The resulting playoff drought — one the Pistons mercifully ended last spring — only made things worse when it came to fan support. This franchise has ranked in the bottom six in attendance in the NBA the last five seasons, and their 16,515 average crowd last season represented just 74.8 percent of capacity at the oversized Palace — fourth-worst in the league.

Respecting the old home

Gores and his team have made improvements to the Palace — pumping more than $40 million into arena upgrades — even as they overhauled the hardwood product, hiring Stan Van Gundy to run the basketball operations and then pushing the luxury tax with the payroll this season.

But there’s only so much they can do here, especially knowing the party’s going on downtown, demographically and otherwise. With the Sacramento Kings moving into their new downtown arena this fall, it leaves Detroit as the only one of the NBA’s 30 teams still playing in a suburban venue, and a distant one at that, surrounded by few other entertainment options.

What’s more, only Madison Square Garden — world-famous home to the New York Knicks — and Golden State’s Oracle Arena are older than the Palace, which opened in August 1988. But MSG underwent a $1 billion renovation that was completed a few years ago, and Golden State is planning to move into a new, privately-funded arena in San Francisco in 2019. Even Milwaukee’s Bradley Center, which opened a couple months after the Palace, is being replaced. In June, the city broke ground for a new arena that’ll open there in 2018.

Gores has said repeatedly he wants to “appreciate” the Palace, and all that went into building the memories it still harbors. He also made a point to note Davidson’s widow, Karen, and son Ethan were expected to be in attendance Friday night.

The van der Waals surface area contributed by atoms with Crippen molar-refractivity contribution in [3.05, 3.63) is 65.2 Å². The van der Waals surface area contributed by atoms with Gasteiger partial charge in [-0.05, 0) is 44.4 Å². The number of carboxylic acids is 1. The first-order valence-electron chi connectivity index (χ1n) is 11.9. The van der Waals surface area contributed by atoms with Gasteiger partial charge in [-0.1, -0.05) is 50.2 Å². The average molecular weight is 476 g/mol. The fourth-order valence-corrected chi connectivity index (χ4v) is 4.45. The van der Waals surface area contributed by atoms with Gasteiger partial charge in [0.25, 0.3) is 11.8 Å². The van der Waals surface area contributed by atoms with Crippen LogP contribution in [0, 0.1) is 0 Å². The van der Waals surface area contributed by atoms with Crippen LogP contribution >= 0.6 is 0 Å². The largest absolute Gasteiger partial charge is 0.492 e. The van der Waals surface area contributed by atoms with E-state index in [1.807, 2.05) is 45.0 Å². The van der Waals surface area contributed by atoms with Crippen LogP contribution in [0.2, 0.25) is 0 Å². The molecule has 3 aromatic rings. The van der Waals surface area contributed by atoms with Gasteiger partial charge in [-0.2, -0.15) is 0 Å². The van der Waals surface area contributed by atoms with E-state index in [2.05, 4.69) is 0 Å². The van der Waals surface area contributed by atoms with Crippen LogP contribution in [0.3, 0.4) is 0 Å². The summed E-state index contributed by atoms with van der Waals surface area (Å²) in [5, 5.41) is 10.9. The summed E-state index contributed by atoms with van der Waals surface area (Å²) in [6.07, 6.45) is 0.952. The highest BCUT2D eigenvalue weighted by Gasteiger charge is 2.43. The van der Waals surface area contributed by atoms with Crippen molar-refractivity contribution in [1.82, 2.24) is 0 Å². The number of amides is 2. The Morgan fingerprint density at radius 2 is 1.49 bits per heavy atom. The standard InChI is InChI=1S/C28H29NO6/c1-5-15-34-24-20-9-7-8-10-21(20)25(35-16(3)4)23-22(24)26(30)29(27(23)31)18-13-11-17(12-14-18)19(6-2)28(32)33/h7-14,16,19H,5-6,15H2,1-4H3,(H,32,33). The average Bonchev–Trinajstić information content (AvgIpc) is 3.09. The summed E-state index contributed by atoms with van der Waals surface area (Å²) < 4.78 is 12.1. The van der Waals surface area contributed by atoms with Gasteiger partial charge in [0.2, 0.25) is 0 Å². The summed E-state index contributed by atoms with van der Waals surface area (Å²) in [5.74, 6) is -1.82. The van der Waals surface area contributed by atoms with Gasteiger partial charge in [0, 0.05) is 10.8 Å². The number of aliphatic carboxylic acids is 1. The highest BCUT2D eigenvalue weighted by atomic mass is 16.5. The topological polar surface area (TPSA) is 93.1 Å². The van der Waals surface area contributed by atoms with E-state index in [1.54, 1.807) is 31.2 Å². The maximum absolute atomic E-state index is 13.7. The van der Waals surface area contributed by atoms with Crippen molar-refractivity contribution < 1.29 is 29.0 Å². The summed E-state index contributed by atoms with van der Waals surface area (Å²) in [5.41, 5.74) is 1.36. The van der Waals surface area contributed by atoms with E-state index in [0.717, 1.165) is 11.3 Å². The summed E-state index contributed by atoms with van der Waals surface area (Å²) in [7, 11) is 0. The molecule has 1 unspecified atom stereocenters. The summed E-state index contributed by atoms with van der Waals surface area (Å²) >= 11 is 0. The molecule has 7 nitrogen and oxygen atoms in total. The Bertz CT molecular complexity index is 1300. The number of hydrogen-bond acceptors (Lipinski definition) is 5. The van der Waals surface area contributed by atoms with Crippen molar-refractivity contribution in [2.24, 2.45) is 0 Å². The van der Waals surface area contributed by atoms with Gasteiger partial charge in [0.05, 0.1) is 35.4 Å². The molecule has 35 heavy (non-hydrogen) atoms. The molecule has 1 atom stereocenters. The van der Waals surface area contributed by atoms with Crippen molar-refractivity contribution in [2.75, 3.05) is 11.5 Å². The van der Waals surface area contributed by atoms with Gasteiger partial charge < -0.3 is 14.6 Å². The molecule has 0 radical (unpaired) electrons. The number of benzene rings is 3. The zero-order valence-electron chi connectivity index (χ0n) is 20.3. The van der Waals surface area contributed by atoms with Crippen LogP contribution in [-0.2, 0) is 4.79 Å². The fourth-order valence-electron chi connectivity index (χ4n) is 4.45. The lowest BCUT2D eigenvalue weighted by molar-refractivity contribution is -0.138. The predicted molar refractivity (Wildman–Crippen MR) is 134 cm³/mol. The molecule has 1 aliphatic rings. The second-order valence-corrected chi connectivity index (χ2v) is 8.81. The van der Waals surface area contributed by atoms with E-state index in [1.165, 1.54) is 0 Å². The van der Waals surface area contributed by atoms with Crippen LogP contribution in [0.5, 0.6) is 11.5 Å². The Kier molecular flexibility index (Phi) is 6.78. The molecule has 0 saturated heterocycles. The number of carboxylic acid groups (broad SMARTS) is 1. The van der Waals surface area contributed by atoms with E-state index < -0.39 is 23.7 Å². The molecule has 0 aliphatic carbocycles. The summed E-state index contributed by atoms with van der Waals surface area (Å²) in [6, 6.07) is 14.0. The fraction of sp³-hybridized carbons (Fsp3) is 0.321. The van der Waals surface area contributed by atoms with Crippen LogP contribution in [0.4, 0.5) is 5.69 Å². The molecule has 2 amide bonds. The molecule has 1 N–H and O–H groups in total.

“I think we should take it in, I think we should enjoy The Palace,” he said. “And for this arena to be as lively and as functional as it is, so many years later, it’s pretty incredible.”

But so is this opportunity, the way he sees it. It’s why he brought super-agent Arn Tellem aboard last year, and why he partnered with Dan Gilbert — another billionaire NBA owner — to try to bring a Major League Soccer team to Detroit, and why he started writing checks left and right elsewhere in the city.

There are plenty more that will need to be written to make this all happen. The arena blueprints might already have been changed — Gores said Friday that’s not an issue — but there’s still a major land swap needed to build a practice facility for the Pistons.

Then there are larger — and more lucrative — questions about just how this joint endeavor might look down the road, whether it’s a merger of entertainment divisions, or a new TV rights deal or cable network for the sports properties, or even a possible ownership change involving one of the teams.

At the same time, there’s also the not-so-small matter of what to do with this Palace — and the fans that call this area home — they’d be leaving behind.

“This has been a real community,” Gores said. “And I want them to feel the same wherever we’re playing.”

But just in case there was any doubt about where he envisions the Pistons’ future, Gores, who was courtside in his retro Pistons t-shirt Friday night and tossing souvenirs to fans during timeouts, made it clear which way he’s leaning.

“Look, we’re serious,” he said. “We’re serious about making this move.”

So, finally, it seems, we can start the countdown.